In emerging markets, pirated Windows wins over Linux

Mandriva’s CEO François Bancilhon is livid that the Nigerian government has decided to replace Mandriva Linux with Windows from Microsoft Corp. on Classmate PCs. See his open letter to Microsoft’s Steve Ballmer, where he blames the Redmond, Washington software giant for queering the pitch for Mandriva.

Emerging markets, because they are poor and are just beginning to adopt computers, are seen by many Linux advocates as a natural market for open source software. After all it gives developing countries cheaper software, and yes the freedom to play around with the source code.

However neither the governments nor the people in emerging markets can afford to be dogmatic on these issues. If Microsoft offers to donate software to a country, and promises to train teachers on Microsoft’s technologies, as they did in India, who are the governments to argue. Their priority is to take computing to as many people as possible.

Taking a position on the open source versus proprietary debate is a luxury emerging markets cannot afford.

For students, knowledge of Microsoft products is considered important as familiarity with Office and Windows is required for most clerical jobs. Most corporations still use Windows and related applications on the desktop. Until that changes dramatically, students too are likely to be keen on using and being trained on Microsoft’s products rather than on open-source technologies.

Governments in emerging markets cannot afford to interfere with this decision by forcing students to work on Linux and open source.

In many emerging markets, Linux is in fact being pushed by PC hardware vendors, as it helps them keep their prices low. In private, some of these vendors will tell you that they are offering Linux just because they have to be seen to be offering an operating system on their computers. Except for some die-hard Linux users, most of the others remove Linux from the hardware, and load a cheap, pirated version of Windows. The vendors’ resellers often oblige by doing it for the user before he takes delivery of the computer.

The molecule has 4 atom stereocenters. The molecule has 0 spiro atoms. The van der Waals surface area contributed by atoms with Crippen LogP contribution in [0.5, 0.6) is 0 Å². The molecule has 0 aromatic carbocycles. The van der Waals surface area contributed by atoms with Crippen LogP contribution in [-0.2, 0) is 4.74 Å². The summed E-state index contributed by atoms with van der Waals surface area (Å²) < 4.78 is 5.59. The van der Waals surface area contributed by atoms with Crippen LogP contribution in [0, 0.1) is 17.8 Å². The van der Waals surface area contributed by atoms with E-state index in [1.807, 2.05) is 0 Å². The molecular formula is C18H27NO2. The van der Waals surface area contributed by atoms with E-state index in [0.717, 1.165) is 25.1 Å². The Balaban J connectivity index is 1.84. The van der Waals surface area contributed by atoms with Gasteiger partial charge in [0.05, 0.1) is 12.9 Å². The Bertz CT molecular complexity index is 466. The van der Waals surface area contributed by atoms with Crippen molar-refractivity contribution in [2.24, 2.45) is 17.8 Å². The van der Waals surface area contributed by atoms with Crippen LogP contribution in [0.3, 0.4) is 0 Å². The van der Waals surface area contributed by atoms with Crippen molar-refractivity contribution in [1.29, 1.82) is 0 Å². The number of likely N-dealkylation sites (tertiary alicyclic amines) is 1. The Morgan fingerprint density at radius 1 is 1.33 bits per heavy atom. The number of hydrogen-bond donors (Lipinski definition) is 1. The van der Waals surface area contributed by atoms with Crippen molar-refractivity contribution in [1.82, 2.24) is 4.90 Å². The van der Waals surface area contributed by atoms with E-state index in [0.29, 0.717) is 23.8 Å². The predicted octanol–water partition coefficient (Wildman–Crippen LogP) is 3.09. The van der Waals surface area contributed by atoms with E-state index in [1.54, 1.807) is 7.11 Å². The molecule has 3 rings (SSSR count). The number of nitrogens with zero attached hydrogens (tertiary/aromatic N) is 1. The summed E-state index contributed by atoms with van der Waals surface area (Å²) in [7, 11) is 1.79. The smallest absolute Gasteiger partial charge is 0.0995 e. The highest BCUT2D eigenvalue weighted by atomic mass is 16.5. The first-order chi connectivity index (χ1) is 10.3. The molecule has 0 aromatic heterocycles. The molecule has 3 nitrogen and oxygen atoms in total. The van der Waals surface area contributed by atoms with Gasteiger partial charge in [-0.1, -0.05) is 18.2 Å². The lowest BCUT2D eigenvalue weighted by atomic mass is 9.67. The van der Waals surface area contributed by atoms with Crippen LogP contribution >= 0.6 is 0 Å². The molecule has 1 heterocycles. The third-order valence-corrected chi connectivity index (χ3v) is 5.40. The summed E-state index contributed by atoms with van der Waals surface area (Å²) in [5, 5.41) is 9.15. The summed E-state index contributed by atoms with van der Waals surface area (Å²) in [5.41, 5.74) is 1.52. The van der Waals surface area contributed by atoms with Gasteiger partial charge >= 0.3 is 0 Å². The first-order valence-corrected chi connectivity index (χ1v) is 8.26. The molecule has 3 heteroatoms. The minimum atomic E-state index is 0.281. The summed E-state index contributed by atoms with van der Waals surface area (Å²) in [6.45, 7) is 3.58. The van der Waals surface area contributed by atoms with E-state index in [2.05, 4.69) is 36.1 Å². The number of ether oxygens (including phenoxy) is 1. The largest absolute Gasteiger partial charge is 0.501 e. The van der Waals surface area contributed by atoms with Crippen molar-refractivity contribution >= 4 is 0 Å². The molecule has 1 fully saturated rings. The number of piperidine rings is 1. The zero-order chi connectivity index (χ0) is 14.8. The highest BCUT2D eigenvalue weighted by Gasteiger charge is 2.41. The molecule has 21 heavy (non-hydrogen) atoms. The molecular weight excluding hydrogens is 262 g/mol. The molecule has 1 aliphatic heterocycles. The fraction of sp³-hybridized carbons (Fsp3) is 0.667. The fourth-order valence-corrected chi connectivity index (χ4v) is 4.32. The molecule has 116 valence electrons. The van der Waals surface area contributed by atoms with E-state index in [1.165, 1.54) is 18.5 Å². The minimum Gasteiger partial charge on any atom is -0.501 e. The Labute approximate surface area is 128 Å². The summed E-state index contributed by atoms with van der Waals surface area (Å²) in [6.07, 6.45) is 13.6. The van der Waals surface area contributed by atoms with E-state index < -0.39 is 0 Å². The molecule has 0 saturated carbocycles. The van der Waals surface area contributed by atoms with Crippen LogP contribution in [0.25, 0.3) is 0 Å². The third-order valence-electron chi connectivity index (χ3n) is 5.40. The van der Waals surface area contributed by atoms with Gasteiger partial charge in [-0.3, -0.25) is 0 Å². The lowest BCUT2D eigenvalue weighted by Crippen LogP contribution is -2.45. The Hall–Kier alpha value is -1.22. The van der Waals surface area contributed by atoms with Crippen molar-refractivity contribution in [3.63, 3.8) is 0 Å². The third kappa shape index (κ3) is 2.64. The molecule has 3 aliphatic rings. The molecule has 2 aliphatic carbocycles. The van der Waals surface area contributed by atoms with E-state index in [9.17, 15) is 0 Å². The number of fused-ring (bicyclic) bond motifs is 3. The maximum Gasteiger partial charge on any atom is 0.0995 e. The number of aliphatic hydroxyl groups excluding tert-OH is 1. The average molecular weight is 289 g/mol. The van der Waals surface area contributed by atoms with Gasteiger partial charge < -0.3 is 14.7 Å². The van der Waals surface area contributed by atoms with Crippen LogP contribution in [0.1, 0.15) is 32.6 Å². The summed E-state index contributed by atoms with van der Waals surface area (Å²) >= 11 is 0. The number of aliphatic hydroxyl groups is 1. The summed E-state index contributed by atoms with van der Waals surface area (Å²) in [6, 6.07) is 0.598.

Why do folks use the pirated Windows instead of the legal Linux ? Because everyone else does it. This illustrates how deeply Windows is entrenched in the users’ psyche in emerging markets. It also illustrates the ecosystem of mentoring and sharing that has over the years got built in emerging countries around Windows. If Windows doesn’t work too well on your computer, go across to a friend or a dealer who will help you find your way out. If you need some other software to run on your computer, the reseller will give you a CD-ROM with a pirated version of the software.

That kind of ecosystem is as yet not available for Linux and other open source software. Open source in emerging markets is a preserve of the geeks. Some of them are with open source primarily because they think it is chic to be seen to support open source.

Purchase decisions in emerging markets are based on purely utilitarian considerations rather than ideology. Users violate copyright laws – and I don’t think they are doing that to spite Bill Gates. They are doing it because it is convenient, and Linux does not as yet qualify as a convenient choice.

Related articles:

Throwing computers at the digital divide won’t help
A little more tolerance Mr. Stallman !


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